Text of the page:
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The instructions were clear. “Hi Mum. Plumber arriving at 10am to plumb in new toilet. Please let him in and show him where the bathroom is and don’t worry about payment as I’ve got it all sorted.” Simple enough? Yes, I thought so too. Fast forward to 6pm. Excited by having my own private toilet at last, I ran upstairs to have a look. I’ve never seen a 4-foot waste disposal pipe at the back of a loo before and I’ve never, ever seen a toilet in the middle of the room. The scribbled red-pencil note taped to the toilet seat said, “Your mother insisted – I tried to put the loo where you wanted. I will have to charge you extra for the waste disposal pipe.” My poor mum did get an earful that day. She meant well because the recess into which I wanted to put the loo was narrow, but not THAT narrow. And yes, it was backing on to a window, but that’s what curtains are for and we were on the fourth floor with nobody overlooking us! Mum never got angry when people reacted to her actions; she just smiled and shrugged her shoulders in a well-it’s-up-to-you motion, leaving a seething, exasperated, confused person unable to fathom the logic. There was logic, but it was Mum logic and it made sense to her as she always applied it with love. Given carte blanche to design her own home, it would have made the history books as one of Britain’s most eccentric houses. To explain the situation: Mum inherited a tumble-down, neglected house in London that hadn’t been maintained for decades. The windows rattled, there was no central heating, none of the doors closed properly and various animals lived in the loft. I took over the top floor aged 18 just before I started work with the BBC. It was an adventure, and slowly I converted the rooms into a sort of self-contained flat even though it was just the top floor of the house, so anyone could walk upstairs whenever they fancied, and nine times out of ten that was Mum.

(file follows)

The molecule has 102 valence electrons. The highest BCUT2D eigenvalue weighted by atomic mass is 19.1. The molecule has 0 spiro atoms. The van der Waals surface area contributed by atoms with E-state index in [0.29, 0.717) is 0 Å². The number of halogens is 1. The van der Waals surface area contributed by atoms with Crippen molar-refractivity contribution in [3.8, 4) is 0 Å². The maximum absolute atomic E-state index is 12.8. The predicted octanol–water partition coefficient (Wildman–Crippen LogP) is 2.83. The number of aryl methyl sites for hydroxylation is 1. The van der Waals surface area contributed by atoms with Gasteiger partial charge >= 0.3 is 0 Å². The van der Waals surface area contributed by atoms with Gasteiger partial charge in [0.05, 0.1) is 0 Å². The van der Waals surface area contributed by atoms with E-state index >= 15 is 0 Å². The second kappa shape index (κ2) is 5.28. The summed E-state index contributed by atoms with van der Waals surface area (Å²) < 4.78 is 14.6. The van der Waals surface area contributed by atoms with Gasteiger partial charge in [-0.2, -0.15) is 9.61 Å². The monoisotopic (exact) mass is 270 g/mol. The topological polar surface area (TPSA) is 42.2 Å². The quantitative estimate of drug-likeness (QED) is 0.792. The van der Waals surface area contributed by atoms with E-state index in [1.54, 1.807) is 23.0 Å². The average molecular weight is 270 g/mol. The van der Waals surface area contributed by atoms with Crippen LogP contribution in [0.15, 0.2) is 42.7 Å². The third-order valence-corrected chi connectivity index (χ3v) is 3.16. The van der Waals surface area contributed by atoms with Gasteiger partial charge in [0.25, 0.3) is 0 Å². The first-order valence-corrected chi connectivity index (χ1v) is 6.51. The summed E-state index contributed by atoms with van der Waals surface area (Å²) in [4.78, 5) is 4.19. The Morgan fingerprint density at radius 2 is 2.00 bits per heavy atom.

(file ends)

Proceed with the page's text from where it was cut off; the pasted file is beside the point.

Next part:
She often refers to “Number 6” when she is confused by where she’s lived. It was a spectacular house and would have been a wonderful home, but the work that needed doing was beyond her on a cleaner’s salary and mine as a rookie BBC trainee. Clingfilm over windows was a great tip from a money-saving expert. Not only did it stop the wind whistling in, it helped discourage the ice on the inside of the window. Mum nestled herself into two rooms on the ground floor and painted the mahogany-panel walls bright pink (gloss) and covered all the floors with all the threadbare carpets she’d found in other parts of the house. It must have reduced the room height by at least a foot and I can always remember the trip hazard when you stepped up into the room onto the layers of carpet. Life was always colourful at Number 6, sadly now knocked down and replaced by a block of modern flats with one flat (the one that occupies the same space that my old kitchen covered), always up for sale. That’s a big story for another time, so for now let’s say that the place had its own personality and made itself known.